If These Trees Could Talk – The Bones of a Dying World






It’s bands with names like If These Trees Could Talk that make me wonder what people shout out at their concerts. Trees? I’m guessing trees. Long names aside, the post-rockers present their third release, The Bones of a Dying World, an album where the cover art actually reflects what is contained within. Because, just like with an iceberg, there is much more below the surface.

One of the strongest aspects of the album is the smooth flow that lifts the listener and carries him through the performance. Even though The Bones of a Dying World is a fairly long album, it can drift past and evaporate as if it was never there. Songs link together fluidly, creating an all-encompassing and harmonious performance. The seamless nature of the album gives it a soundtrack vibe and lends itself well as a contemplative backdrop for hard-thinking. An attentive ear will find layers upon layers of depth and complexity churning deep within the harmony.

The album is made up mostly of crystal-clear, practically icy guitar passages, which is no surprise considering that three out of the five members play this instrument. The guitars bear a remarkable similarity to the work of Steve Rothery, both in the constant drone and buildups that transition to massive riffs. Despite being so guitar focused, however, the sound manages to stay varied, switching between soft, nearly tender moments, segments of mammoth power, and everything in between. The changes keep the audience on their toes, with the dynamic shifts in tone happening without a hitch, making for an even more mesmerizing performance.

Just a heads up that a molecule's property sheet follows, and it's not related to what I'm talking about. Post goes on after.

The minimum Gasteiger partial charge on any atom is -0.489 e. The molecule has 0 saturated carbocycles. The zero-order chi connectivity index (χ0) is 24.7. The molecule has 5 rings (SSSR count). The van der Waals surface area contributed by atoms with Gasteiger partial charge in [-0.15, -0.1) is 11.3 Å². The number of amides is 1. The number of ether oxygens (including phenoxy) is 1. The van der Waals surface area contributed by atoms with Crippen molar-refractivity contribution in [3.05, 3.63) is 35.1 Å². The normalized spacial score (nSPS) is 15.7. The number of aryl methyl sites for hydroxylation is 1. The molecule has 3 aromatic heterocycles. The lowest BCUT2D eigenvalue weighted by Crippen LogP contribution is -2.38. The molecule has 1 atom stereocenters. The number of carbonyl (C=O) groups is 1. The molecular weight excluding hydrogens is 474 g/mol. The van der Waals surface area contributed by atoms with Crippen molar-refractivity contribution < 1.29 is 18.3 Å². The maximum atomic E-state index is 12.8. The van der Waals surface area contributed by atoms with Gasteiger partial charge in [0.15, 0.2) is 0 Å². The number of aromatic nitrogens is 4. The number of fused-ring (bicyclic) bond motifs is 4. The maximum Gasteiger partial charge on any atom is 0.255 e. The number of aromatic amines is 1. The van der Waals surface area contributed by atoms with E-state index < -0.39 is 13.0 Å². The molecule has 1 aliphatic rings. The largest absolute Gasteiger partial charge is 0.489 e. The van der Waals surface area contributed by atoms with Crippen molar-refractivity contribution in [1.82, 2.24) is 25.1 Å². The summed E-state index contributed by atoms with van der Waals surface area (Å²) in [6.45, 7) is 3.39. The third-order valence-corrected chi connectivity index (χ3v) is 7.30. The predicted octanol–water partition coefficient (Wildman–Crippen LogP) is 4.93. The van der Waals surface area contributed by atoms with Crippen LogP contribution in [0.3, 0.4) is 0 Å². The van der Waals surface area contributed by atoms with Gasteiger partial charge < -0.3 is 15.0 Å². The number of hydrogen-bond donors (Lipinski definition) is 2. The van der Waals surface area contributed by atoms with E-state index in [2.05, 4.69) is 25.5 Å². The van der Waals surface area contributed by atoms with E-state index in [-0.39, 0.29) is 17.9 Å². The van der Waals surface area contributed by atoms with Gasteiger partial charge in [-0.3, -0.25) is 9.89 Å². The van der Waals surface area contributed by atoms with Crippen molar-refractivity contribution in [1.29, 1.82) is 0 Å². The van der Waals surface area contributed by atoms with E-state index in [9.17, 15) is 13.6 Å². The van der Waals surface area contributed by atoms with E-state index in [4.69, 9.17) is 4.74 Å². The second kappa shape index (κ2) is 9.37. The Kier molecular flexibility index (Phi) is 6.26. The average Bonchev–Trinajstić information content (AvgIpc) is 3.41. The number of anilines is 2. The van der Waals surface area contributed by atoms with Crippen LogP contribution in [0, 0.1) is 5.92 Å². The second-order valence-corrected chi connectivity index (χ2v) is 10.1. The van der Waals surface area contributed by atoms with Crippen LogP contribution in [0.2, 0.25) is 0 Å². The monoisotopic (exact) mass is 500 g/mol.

Between all the dedicated string work, tasty tidbits of popping percussion and tromping bass sneak in and excite. The drums are applied in a unique way as they are not used persistently in order to maintain a beat or rhythm, but instead fire off at precise moments like sonic spikes. While bass is frequently buried beneath the mounting wall of guitar, it still manages to launch a handful of low and dirty riffs. The album may be heavy handed with its guitar work, but the other elements bring endearing character to the sound.

The effort and passion forged into The Bones of a Dying World is obvious. The careful construction of every twist, turn, and transition creates a performance that is effortless to listen to in its sizeable entirety. The consistent progression and variation captivates interest and keeps the sound exciting and fresh all the way. For fans of instrumental music and just music in general, The Bones of a Dying World is worth spending at least an afternoon with.

Do you like post-rock and/or complex instrumentals? Give it a listen.
Smooth and fluid throughout.
Dynamic Variation.
The guitar is sometimes overpowering
Presiding over the frozen tundra of Ontario atop his mighty polar bear of war, Steve seeks out the metal that he claims, “has a sweet groove, dude.” His musical tastes were raised by his father upon the likes of Black Sabbath, Deep Purple, and Dio, but it wasn’t long before he began tuning his ears to darker and stranger avenues. Finding solace within the domains of prog, stoner, and power metal, he continues to make expeditions into genres unexplored, delving into their history while keeping an eye peeled on the horizon for rising stars.
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